A Summer Place indulges John and Molly's illusion of isolation. "We're all alone," Molly whispers, even though they can flee to the understanding and forgiving Ken and Sylvia at any time. The extreme of their suffering is being forced to sell Molly's mink coat so they can flee to get married. Scenes in which Molly sees a doctor and Ken pawns the coat were filmed but dropped; in the average teens-get-preggers saga they would be key material. A Summer Place spares the young lovers from the consequences of their irresponsibility. We last see John and Molly inheriting the fixer-upper family mansion. They forget about college educations and instead become proud owners of a bed & breakfast stopover for the exclusive set. I recommend they fire the handyman Todd right away ... he's the rat who finked on them in the first place.

When Molly and John's father and mother become husband and wife, A Summer Place takes on a weird quasi-incestuous feel. That added emotional confusion makes the 'perfect' Molly and John seem all that more attractive ... and dangerous as role models. In this show, 'getting in trouble' guarantees true love, lots of attention and a quick ticket to the best things in life. I don't think the average unwed mother has it quite so cushy.

Director Daves drenches A Summer Place in pretty scenery, handsome crane shots and beautiful close-ups. Sandra Dee, in 1959 parlance, is truly dreamy. Dee and the underrated Richard Egan put in the best work. Egan looks radiantly happy to be reunited with his daughter while McGuire remains in the background. Poor Constance Ford is stuck playing the Wicked Witch of the West. Troy Donahue made a big splash in this picture. Delmer Daves took a career nosedive by starring the inexpressive actor in a pair of subsequent romantic soaps.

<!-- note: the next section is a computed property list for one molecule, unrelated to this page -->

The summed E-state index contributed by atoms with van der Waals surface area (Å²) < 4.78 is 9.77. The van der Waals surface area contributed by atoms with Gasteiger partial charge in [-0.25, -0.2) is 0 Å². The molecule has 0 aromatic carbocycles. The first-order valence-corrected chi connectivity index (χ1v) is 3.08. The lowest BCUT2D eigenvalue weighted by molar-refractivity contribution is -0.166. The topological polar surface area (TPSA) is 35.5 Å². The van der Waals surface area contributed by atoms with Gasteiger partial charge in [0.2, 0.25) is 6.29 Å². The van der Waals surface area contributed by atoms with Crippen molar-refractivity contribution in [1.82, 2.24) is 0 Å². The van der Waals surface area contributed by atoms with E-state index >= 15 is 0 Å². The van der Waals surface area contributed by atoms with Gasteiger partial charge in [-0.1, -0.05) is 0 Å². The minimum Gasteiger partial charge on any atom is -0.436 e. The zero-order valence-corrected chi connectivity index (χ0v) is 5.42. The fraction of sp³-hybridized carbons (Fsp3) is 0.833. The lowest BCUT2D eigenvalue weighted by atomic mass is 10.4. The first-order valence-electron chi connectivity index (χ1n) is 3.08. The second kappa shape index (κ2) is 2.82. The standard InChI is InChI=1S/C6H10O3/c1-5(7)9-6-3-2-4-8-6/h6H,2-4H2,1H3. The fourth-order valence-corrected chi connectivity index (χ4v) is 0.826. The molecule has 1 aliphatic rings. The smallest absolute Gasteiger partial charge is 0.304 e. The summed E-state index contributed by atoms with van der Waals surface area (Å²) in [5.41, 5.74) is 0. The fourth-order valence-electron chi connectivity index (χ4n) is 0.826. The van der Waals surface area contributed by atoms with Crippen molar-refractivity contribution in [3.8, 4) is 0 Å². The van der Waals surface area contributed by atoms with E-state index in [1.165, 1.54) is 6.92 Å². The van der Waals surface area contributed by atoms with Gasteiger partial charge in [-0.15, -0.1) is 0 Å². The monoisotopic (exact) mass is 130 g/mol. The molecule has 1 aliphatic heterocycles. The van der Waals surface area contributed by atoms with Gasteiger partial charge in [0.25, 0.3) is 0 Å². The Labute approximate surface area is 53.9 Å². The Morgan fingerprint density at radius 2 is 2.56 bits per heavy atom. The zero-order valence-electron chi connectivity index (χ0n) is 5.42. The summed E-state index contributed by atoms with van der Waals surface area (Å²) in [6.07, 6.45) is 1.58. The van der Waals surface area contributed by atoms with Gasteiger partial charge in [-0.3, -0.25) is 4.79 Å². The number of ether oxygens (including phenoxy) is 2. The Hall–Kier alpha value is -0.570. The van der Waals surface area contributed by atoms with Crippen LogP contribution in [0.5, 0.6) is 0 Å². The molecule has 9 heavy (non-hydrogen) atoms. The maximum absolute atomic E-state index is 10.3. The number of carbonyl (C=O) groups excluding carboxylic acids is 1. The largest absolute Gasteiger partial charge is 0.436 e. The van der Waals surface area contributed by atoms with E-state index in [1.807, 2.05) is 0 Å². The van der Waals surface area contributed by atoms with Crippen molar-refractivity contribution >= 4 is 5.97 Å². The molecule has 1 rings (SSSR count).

Warner DVD's disc of A Summer Place is a sparkling and colorful enhanced transfer of good film elements. Only a few shots seem grainy and we get to see exactly why the camera loved Miss Dee. Max Steiner's memorable score sounds great, and his main theme has definitely transcended its original context. Many people between 50 and 65 or so will have a galvanic reaction to the tune's first appearance, when Dee and Donahue take their little walk by the shore. The song perfectly evokes the feeling of young love at the end of the 1950s.

The only extra is a trailer that sells the film as Peyton Place, only with a much more permissive attitude. I mean, the word 'place' in both titles can't be a coincidence, can it?

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by Glenn Erickson